My post How Your Social Media Posts Can Hurt You In Unexpected Ways has generated lots of feedback from friends and colleagues who have shared with me other ways that our social media posts can come back to haunt us.
I talked today with Kevin McKeown of LexBlog, Inc. who alerted me to another way that our social media posts can hurt. About one-third of law enforcement agencies are now requiring applicants to sign waivers authorizing their potential employers access to applicants’ private passwords, Internet pseudonyms, text messages and e-mail logs for social media sites including Facebook, Twitter, YouTube and MySpace. See post here from CampusSafetyMagazine.com.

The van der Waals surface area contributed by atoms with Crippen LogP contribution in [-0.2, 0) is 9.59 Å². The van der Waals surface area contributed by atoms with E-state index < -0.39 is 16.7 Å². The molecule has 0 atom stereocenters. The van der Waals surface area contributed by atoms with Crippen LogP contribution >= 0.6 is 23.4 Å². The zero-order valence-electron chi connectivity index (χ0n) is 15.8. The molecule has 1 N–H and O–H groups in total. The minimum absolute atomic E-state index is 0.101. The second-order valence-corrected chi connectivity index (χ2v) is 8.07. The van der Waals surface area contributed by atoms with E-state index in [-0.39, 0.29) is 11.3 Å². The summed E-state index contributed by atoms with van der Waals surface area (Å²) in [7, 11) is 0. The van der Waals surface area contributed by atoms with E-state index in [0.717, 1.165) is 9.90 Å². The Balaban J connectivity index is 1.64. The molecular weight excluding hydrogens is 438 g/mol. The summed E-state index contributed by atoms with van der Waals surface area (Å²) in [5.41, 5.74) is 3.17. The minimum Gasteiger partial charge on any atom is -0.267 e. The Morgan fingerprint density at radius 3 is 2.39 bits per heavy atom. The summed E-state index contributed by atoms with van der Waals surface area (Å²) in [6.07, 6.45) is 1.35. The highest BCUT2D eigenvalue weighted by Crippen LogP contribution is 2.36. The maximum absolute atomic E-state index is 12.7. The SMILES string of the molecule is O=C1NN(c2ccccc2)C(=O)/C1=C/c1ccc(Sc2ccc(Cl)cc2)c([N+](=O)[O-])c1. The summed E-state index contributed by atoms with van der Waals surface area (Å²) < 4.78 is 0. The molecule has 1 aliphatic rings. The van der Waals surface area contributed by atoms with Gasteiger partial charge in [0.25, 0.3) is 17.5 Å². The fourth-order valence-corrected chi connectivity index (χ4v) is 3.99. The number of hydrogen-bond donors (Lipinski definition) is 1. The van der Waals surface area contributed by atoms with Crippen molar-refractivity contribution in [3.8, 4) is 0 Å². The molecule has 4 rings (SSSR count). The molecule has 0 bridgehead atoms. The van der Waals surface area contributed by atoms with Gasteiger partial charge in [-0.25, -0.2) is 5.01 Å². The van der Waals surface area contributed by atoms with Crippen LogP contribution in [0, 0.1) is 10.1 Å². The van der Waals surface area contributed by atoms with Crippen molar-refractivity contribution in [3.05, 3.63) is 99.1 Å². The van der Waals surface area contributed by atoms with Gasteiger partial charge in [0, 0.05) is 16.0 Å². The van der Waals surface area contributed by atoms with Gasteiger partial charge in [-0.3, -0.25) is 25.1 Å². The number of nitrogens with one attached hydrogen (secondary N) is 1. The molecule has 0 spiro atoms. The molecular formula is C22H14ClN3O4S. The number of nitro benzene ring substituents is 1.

Interestingly, the city of Bozeman Montana last year announced a policy requiring prospective employees for city posts to disclose their usernames and passwords. But then, in response to a public outcry over privacy concerns, Bozeman back peddled and halted that policy. See here.
Law enforcement, which has long followed a policy of fully vetting potential candidates, is not likely to back peddle; and I am glad they won’t.
Feel free to share with me other ways that our social media posts can come back and bite us. Thanks Kevin.